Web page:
Although they typically only weigh a half ounce, house mice can be a big nuisance. House mice can chew through packages to destroy food items and they may leave dirty droppings and footprints all over your kitchen counters. Commercial mousetraps are available, but many people consider them to be inhumane because they severely injure or kill mice. If you would like to solve your mouse problem without injuring any mice, consider building your own mousetraps to catch mice and release them far from your home.
Seal any cracks or openings large enough to admit mice and other pests into your home. If you do not eliminate the entrances mice use to get into your home you will be constantly setting traps. By sealing off the entrances first, you can ensure that no more mice will enter your home and you can trap those already in residence.
Store food in tightly sealed containers made from tough materials like plastic or ceramic. By preventing mice from gaining easy access to food, you will force them to venture out of hiding where they will be more likely to encounter your traps.
Build a humane mousetrap by sightly flattening an empty toilet paper tube. Position the tube so it is leaning about halfway out from a counter top and the opening is directly over an empty box, bucket or trash can.
Bait the suspended end of the tube with a small amount of peanut butter and place a dab of the bait on the counter in front of the tube opening. When the mouse enters the tube to eat the peanut butter its weight will send the tube toppling into the trash can where the mouse will not be able to climb out.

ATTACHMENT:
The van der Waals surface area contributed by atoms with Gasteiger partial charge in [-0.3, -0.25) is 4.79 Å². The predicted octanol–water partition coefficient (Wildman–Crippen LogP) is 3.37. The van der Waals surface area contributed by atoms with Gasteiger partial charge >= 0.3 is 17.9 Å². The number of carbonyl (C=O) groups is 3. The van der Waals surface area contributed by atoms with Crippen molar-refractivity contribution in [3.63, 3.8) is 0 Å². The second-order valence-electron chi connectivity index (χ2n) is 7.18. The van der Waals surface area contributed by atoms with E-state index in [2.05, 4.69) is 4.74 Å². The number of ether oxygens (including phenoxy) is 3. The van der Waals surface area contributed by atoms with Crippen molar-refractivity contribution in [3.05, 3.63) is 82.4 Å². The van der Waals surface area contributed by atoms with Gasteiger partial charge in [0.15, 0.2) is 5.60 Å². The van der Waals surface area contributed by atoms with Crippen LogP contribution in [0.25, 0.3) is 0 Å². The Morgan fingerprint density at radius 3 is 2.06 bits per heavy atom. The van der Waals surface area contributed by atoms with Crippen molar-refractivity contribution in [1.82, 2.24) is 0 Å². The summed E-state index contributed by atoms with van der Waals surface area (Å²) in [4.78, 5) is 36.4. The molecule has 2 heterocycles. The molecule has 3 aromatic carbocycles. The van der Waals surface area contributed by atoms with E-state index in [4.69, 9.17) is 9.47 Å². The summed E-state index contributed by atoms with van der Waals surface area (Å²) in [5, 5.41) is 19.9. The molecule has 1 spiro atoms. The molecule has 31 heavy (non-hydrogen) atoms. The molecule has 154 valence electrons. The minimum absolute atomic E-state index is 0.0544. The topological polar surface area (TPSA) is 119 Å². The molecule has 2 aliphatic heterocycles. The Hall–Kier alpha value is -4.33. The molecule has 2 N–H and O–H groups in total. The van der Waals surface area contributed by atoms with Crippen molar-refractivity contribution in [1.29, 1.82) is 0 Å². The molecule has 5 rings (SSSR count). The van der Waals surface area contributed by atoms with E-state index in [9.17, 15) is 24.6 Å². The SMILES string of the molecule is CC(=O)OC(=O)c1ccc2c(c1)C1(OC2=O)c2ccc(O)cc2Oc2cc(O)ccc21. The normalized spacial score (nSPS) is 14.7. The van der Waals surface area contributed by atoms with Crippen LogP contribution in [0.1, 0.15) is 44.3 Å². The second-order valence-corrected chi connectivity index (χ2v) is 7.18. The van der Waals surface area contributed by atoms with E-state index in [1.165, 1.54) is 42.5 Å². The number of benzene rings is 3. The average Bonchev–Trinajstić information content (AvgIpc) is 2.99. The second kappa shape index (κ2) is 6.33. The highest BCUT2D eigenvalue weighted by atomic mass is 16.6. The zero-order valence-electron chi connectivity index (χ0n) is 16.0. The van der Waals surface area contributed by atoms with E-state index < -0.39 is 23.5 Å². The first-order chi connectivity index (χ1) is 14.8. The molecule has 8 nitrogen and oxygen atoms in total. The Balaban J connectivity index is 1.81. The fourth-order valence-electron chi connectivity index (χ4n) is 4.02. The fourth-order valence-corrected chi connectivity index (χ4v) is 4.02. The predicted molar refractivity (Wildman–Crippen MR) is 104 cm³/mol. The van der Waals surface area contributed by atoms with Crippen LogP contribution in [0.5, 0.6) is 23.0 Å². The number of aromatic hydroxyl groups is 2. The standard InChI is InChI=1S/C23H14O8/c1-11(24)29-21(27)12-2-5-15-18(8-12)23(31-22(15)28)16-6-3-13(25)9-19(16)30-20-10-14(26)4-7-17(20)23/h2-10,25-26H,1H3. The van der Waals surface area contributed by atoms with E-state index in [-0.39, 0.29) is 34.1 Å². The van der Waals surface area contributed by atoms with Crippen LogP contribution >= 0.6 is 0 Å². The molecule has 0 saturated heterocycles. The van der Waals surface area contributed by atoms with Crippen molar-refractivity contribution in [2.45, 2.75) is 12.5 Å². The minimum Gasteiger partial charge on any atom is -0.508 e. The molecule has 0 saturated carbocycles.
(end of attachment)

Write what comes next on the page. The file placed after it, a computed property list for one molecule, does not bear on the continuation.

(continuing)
Cut the top off a 2-liter plastic soda bottle with a pair of heavy duty scissors to construct a mousetrap using a different design. Insert the cut-off top into the soda bottle upside down to form a funnel shape and fill the bottom half of the bottle with an inch of sand or gravel to weigh it down.
Place the soda bottle trap somewhere you have seen mice such as a countertop or pantry area and build a ramp up to the mouth of the bottle using stacked books. Rub olive oil around the mouth of the bottle and drop some bait, such as raisins or peanut butter, into the bottle. When the mouse comes over to the mouth of the bottle to investigate the bait, it will slip on the olive oil and become trapped inside the bottle.
Transfer your trapped mice into a cage or bucket to keep until you are able to release them. Choose an enclosure with steep, slick sides to prevent mice from climbing out or put a lid on the top. If you plan to keep mice for more than 24 hours before releasing them, provide adequate food and water to keep the mice from dehydrating.
Transport your trapped mice at least one mile away from your home for release. If possible, choose a location where the mice will be able to thrive such as a park or wildlife refuge. To release mice, you may either put on a pair of thick gloves and pick the mice up out of the cage to let them go or you may carefully tip the container over until it is lying on its side on the ground and let the mice run out.